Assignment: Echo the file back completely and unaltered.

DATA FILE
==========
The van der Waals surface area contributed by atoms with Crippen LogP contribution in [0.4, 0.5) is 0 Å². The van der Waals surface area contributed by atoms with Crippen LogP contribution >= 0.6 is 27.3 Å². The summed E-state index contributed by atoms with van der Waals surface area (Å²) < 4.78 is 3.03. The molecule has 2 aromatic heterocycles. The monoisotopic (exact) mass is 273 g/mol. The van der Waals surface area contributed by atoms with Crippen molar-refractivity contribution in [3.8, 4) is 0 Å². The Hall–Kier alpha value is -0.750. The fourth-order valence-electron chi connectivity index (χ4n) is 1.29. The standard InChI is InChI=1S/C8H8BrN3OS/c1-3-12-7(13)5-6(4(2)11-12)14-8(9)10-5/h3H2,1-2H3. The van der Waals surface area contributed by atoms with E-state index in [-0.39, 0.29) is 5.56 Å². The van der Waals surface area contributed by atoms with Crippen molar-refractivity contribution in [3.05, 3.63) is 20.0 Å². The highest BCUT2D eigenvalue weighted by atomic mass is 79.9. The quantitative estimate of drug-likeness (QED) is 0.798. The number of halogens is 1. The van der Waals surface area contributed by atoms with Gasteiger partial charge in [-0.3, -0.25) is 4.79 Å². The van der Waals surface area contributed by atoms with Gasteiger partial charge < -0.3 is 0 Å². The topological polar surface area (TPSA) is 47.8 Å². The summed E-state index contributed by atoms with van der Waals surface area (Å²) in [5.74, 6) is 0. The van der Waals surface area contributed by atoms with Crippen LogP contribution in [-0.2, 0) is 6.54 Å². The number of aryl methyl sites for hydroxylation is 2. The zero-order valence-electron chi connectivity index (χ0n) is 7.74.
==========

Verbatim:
The van der Waals surface area contributed by atoms with Crippen LogP contribution in [0.4, 0.5) is 0 Å². The van der Waals surface area contributed by atoms with Crippen LogP contribution >= 0.6 is 27.3 Å². The summed E-state index contributed by atoms with van der Waals surface area (Å²) < 4.78 is 3.03. The molecule has 2 aromatic heterocycles. The monoisotopic (exact) mass is 273 g/mol. The van der Waals surface area contributed by atoms with Crippen molar-refractivity contribution in [3.8, 4) is 0 Å². The Hall–Kier alpha value is -0.750. The fourth-order valence-electron chi connectivity index (χ4n) is 1.29. The standard InChI is InChI=1S/C8H8BrN3OS/c1-3-12-7(13)5-6(4(2)11-12)14-8(9)10-5/h3H2,1-2H3. The van der Waals surface area contributed by atoms with E-state index in [-0.39, 0.29) is 5.56 Å². The van der Waals surface area contributed by atoms with Crippen molar-refractivity contribution in [3.05, 3.63) is 20.0 Å². The highest BCUT2D eigenvalue weighted by atomic mass is 79.9. The quantitative estimate of drug-likeness (QED) is 0.798. The number of halogens is 1. The van der Waals surface area contributed by atoms with Gasteiger partial charge in [-0.3, -0.25) is 4.79 Å². The van der Waals surface area contributed by atoms with Gasteiger partial charge < -0.3 is 0 Å². The topological polar surface area (TPSA) is 47.8 Å². The summed E-state index contributed by atoms with van der Waals surface area (Å²) in [5.74, 6) is 0. The van der Waals surface area contributed by atoms with Crippen LogP contribution in [-0.2, 0) is 6.54 Å². The number of aryl methyl sites for hydroxylation is 2. The zero-order valence-electron chi connectivity index (χ0n) is 7.74.